Top 10 Concerns of Caregivers
Article submitted by Rebecca Sharp Colmer, Me & My Caregivers – 800-530-9129
When you are starting out as a family caregiver, it's hard to know where to start. Caregivers need information, knowledge, skills, and a good attitude. The demands of providing care depend on many variables. Yet no two caregiving situations are exactly alike. It is no wonder that most new caregivers say they are not sure they have the necessary skills and knowledge to provide the best care for their loved one.
It is difficult to implement a strategy or care plan is you don't have a baseline understanding of your care-receiver's condition. It helps to know what to expect. Knowledge helps. So do tools and resources.
In addition, caregivers must be able to manage specific day-to-day activities while maintaining an objective and positive attitude. Caregivers not only have to take care of the care-receiver, they have to take care of themselves. Self-confidence and self-valuing are a must.
If you are a new caregiver, you probably have asked these questions:
- What services are available to help caregivers? Many new caregivers do not know about adult day care, residential facilities, disease-specific services, and organizations that specialize in care coordination.
- How do other caregivers deal with stress? What are the best coping strategies? Are there caregiving support groups? Because of time constraints, are online support groups okay?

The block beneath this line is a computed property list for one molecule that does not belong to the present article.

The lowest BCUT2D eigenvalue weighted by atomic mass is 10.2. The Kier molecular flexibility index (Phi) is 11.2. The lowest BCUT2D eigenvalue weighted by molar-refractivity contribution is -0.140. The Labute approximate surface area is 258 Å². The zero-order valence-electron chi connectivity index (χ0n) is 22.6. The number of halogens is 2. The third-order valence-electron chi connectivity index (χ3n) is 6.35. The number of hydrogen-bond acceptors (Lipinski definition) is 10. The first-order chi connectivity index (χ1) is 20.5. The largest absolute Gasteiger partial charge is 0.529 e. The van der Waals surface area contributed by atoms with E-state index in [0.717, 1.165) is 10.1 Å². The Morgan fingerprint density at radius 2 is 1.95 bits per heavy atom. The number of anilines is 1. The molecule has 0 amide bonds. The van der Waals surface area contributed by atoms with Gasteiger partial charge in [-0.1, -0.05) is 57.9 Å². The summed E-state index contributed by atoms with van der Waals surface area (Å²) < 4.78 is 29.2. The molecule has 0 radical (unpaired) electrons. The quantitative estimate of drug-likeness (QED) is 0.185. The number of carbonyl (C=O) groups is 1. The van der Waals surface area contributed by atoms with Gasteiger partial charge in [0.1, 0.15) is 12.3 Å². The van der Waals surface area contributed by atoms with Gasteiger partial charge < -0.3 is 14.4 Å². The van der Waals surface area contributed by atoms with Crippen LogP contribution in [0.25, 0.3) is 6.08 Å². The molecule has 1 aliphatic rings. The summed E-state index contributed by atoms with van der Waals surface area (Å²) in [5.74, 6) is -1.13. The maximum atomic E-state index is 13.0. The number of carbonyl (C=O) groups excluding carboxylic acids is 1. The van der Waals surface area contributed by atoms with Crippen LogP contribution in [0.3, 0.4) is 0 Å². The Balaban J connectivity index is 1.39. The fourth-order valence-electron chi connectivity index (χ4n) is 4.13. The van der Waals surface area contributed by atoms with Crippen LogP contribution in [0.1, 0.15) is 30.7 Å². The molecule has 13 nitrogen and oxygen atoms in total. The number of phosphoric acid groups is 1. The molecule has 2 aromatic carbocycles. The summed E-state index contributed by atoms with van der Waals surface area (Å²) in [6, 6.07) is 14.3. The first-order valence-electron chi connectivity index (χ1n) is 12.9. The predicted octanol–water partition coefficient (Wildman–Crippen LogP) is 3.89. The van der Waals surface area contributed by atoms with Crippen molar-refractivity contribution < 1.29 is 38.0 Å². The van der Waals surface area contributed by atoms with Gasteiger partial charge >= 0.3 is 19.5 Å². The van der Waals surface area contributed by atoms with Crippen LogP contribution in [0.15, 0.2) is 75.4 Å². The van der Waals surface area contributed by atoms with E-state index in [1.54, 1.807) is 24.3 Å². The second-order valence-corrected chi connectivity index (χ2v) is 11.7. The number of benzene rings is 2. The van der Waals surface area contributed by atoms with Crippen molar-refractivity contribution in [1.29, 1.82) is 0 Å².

- Where can I find financial help concerning long term financial planning? Who can help me navigate the insurance maze?
- Where can I get specific information on the care-receiver's disease? What can I expect? What can I do to help?
- What questions should I be asking healthcare professionals? How do I best coordinate the care-receiver's care?
- How do I communicate with someone who has dementia? How do I handle inappropriate behavior?
- What legal issues should I be aware of?
- Where can I get information about drugs? Where do I get help with medication management?
- How do I get trained in care tasks, such as moving and bathing a care-receiver or using medical equipment?
- Is there help available for addressing end-of-life issues?
If you are new to caregiving it is a good idea to establish a Care Team. In addition to family members, your Care Team may include doctors, nurses, pharmacists, lawyers, and others. Be proactive and ask these professionals to coach you in caring for your loved one. Show this list to them and ask them for their help and support. Seek out help from people in the community: the next door neighbor and other friends. Find a directory of senior services and resources and start plugging in to the networks. The earlier you find support, the better.